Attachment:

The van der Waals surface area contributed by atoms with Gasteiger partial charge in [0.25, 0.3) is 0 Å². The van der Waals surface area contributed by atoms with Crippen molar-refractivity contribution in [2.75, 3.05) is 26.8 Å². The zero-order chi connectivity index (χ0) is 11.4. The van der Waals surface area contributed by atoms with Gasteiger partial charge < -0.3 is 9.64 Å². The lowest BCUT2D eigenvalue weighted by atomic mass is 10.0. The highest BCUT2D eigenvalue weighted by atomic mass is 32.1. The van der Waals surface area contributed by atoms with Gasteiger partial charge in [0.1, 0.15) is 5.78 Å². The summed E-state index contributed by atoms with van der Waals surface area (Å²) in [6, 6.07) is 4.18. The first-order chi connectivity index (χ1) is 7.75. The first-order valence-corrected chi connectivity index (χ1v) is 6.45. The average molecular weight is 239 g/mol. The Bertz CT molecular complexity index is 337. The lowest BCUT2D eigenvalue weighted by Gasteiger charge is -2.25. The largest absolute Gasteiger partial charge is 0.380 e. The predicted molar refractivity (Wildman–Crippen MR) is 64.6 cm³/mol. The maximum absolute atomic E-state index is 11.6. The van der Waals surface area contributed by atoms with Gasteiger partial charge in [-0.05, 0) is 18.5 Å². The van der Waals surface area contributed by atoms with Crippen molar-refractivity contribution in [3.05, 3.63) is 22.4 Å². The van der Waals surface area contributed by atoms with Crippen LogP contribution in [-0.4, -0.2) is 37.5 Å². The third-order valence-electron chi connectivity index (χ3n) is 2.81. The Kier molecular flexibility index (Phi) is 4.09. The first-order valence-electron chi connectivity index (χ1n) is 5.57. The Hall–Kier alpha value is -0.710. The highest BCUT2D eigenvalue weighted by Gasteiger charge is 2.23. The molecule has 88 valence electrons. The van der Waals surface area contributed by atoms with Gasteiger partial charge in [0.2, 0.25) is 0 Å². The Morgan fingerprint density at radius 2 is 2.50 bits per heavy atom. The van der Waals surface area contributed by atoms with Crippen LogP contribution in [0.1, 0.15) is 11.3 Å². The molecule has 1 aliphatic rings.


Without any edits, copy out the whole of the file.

The van der Waals surface area contributed by atoms with Gasteiger partial charge in [0.25, 0.3) is 0 Å². The van der Waals surface area contributed by atoms with Crippen molar-refractivity contribution in [2.75, 3.05) is 26.8 Å². The zero-order chi connectivity index (χ0) is 11.4. The van der Waals surface area contributed by atoms with Gasteiger partial charge < -0.3 is 9.64 Å². The lowest BCUT2D eigenvalue weighted by atomic mass is 10.0. The highest BCUT2D eigenvalue weighted by atomic mass is 32.1. The van der Waals surface area contributed by atoms with Gasteiger partial charge in [0.1, 0.15) is 5.78 Å². The summed E-state index contributed by atoms with van der Waals surface area (Å²) in [6, 6.07) is 4.18. The first-order chi connectivity index (χ1) is 7.75. The first-order valence-corrected chi connectivity index (χ1v) is 6.45. The average molecular weight is 239 g/mol. The Bertz CT molecular complexity index is 337. The lowest BCUT2D eigenvalue weighted by Gasteiger charge is -2.25. The largest absolute Gasteiger partial charge is 0.380 e. The predicted molar refractivity (Wildman–Crippen MR) is 64.6 cm³/mol. The maximum absolute atomic E-state index is 11.6. The van der Waals surface area contributed by atoms with Gasteiger partial charge in [-0.05, 0) is 18.5 Å². The van der Waals surface area contributed by atoms with Crippen molar-refractivity contribution in [3.05, 3.63) is 22.4 Å². The van der Waals surface area contributed by atoms with Crippen LogP contribution in [-0.4, -0.2) is 37.5 Å². The third-order valence-electron chi connectivity index (χ3n) is 2.81. The Kier molecular flexibility index (Phi) is 4.09. The first-order valence-electron chi connectivity index (χ1n) is 5.57. The Hall–Kier alpha value is -0.710. The highest BCUT2D eigenvalue weighted by Gasteiger charge is 2.23. The molecule has 88 valence electrons. The van der Waals surface area contributed by atoms with Gasteiger partial charge in [0.2, 0.25) is 0 Å². The Morgan fingerprint density at radius 2 is 2.50 bits per heavy atom. The van der Waals surface area contributed by atoms with Crippen LogP contribution in [0.1, 0.15) is 11.3 Å². The molecule has 1 aliphatic rings.